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Michael Annett joins St. Jude Children's Research Hospital in racing to save lives

Michael Annett
Michael Annett

NNSracing.com

The No. 62 Pilot Flying J race team and NASCAR Nationwide Series driver Michael Annett are pleased to announce a unique partnership with St. Jude Children's Research Hospital, one of the world's premier centers for the research and treatment of pediatric cancer and other catastrophic childhood diseases.

In addition to a race-related initiative for the five remaining Nationwide Series races in the 2011 season, Annett is excited to dedicate St. Jude as his choice charity.

Beginning with Saturday's Nationwide Series race at Kansas Speedway, the St. Jude logo will be featured onboard Annett's No. 62 Pilot Flying J Toyota Camry to honor patients of the pediatric cancer research center. Each week for the next five weeks, a St. Jude patient story will be highlighted through Annett's special promotion.

In addition to adorning Annett's Rusty Wallace Racing Toyota with the hospital's decal, fans and members of the racing community can visit www.stjude.org/racingtosavelives to contribute to the "Racing to Save Lives" campaign in support of St. Jude's mission of finding cures and saving children. The hospital is unique because families never pay St. Jude for treatment and St. Jude covers the cost of food, travel and lodging for patients and a family member.

J.D. Peeples, director of sports marketing for ALSAC, the fundraising organization for St. Jude, noted, "We are thrilled about the opportunity to partner with Michael Annett and the No. 62 Pilot Flying J race team to raise awareness and funds to benefit the lifesaving work that is happening at St. Jude Children's Research Hospital. Thanks to the support of partners like Pilot Flying J, St. Jude has been successful in pushing the overall survival rates of childhood cancer from 20 percent when the hospital opened in 1962 to 80 percent today. We can't thank Michael and the Pilot Flying J team enough for helping us share our St. Jude patient stories each week with the NASCAR community and all of the sport's dedicated fans."

Annett commented, "My sponsor, Pilot Flying J, introduced me to St. Jude a few years ago at the annual St. Jude 500 dinner at Charlotte Motor Speedway, and I've been a supporter of their cause ever since. Once I learned more about their mission and heard testimonies from patients and their families, I knew I wanted to do all I could to help," said Annett, "Our sport provides us with a great platform to promote charitable initiatives like St. Jude, so we came up with this new initiative to showcase their cause weekly on our race car."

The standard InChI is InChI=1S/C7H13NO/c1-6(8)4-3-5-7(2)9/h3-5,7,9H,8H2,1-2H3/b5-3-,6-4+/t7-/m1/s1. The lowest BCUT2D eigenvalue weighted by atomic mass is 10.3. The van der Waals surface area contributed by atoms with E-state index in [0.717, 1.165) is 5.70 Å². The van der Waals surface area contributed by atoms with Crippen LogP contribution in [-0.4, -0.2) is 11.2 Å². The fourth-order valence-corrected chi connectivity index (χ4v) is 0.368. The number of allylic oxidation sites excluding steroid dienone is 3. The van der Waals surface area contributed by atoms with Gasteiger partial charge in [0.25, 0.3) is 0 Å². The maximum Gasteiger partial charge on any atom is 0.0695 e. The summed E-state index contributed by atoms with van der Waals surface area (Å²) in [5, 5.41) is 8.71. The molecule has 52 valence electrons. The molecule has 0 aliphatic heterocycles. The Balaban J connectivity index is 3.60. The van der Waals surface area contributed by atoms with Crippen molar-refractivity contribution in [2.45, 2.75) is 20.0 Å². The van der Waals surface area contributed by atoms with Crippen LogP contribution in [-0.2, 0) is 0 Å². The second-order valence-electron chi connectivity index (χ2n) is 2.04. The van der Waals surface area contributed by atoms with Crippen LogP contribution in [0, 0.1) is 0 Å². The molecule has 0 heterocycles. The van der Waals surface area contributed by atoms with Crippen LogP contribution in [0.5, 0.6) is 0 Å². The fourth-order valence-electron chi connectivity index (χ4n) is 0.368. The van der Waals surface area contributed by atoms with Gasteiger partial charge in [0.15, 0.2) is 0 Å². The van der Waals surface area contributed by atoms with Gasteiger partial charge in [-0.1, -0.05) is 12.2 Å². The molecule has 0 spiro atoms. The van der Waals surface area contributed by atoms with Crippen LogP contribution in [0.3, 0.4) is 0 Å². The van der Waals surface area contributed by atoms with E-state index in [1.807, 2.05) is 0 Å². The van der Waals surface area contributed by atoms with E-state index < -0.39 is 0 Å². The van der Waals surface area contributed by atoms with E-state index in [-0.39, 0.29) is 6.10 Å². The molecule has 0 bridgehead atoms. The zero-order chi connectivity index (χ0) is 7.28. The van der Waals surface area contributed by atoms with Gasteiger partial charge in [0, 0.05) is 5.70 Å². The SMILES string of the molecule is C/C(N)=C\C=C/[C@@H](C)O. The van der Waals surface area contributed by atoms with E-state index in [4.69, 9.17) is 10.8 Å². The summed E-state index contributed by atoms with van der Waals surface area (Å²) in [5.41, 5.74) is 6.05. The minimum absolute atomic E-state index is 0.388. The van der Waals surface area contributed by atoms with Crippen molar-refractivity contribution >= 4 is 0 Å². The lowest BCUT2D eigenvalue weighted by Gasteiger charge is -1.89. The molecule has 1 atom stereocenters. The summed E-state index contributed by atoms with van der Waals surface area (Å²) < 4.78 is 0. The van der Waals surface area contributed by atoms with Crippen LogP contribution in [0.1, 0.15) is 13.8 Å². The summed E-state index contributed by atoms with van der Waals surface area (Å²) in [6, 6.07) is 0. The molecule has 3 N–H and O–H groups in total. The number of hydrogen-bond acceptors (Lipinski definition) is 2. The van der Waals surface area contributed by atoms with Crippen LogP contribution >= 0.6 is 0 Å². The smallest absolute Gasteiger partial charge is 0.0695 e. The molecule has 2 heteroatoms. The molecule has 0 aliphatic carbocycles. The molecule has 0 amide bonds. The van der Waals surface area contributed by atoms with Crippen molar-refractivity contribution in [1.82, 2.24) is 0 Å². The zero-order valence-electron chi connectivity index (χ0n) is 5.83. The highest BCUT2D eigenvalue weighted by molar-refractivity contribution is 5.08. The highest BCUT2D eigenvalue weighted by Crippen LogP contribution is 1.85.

On Monday, Annett made a special visit to the Memphis, Tenn.-based pediatric cancer research center to meet and greet with St. Jude patients. The 25-year-old driver signed autographs for the children who call St. Jude home, and left t-shirts from his merchandise collection at the hospital for patients currently undergoing treatment.

"I felt a sense of urgency and excitement when I received the information about the opportunity to work with St. Jude Children's Research Hospital. Spending time with the children there made me realize even more how much patients and families like these need our help, and how in my role as a NASCAR driver I have the perfect opportunity to share this with others. I know in my heart that St. Jude is a cause I want to do everything I can to support. I encourage race fans and everyone in the motorsports community to do their part to help by visiting www.stjude.org/racingtosavelives," said Annett.

The Racing to Save Lives program will launch this weekend at Kansas Speedway with nine-year-old St. Jude patient Ryan Christian attending the race as a special guest of Annett and the No. 62 Pilot Flying J team.

When she was seven years old, Ryan began having headaches, seizures and dangerously high blood pressure. The local hospital ran tests, and in February 2010, scans revealed a mass. The malignant tumor originated in Ryan's adrenal gland and extended up toward her heart and lungs. This type of cancer, called adrenocortical carcinoma (ACC), is extremely rare. Only 20 to 25 children in the United States are affected each year.

Ryan's tumor was removed, and during her recovery, her parents researched treatment options. The family learned that St. Jude had developed a special treatment plan for patients with ACC. They obtained a referral. At St. Jude, Ryan received eight rounds of chemotherapy. Now she returns to St. Jude for checkups. Her parents, Jeff and Dorie Christian, love St. Jude and believe this caring hospital has given Ryan her best chance for survival.

The Dorie family resides in Blue Springs, Mo., a suburb of Kansas City. Ryan has an impressive array of interests. Her dad, Jeff, is a retired NHL player, and Ryan has talent on the ice as well. She's an accomplished ice skater, an award-winning artist and an avid animal lover.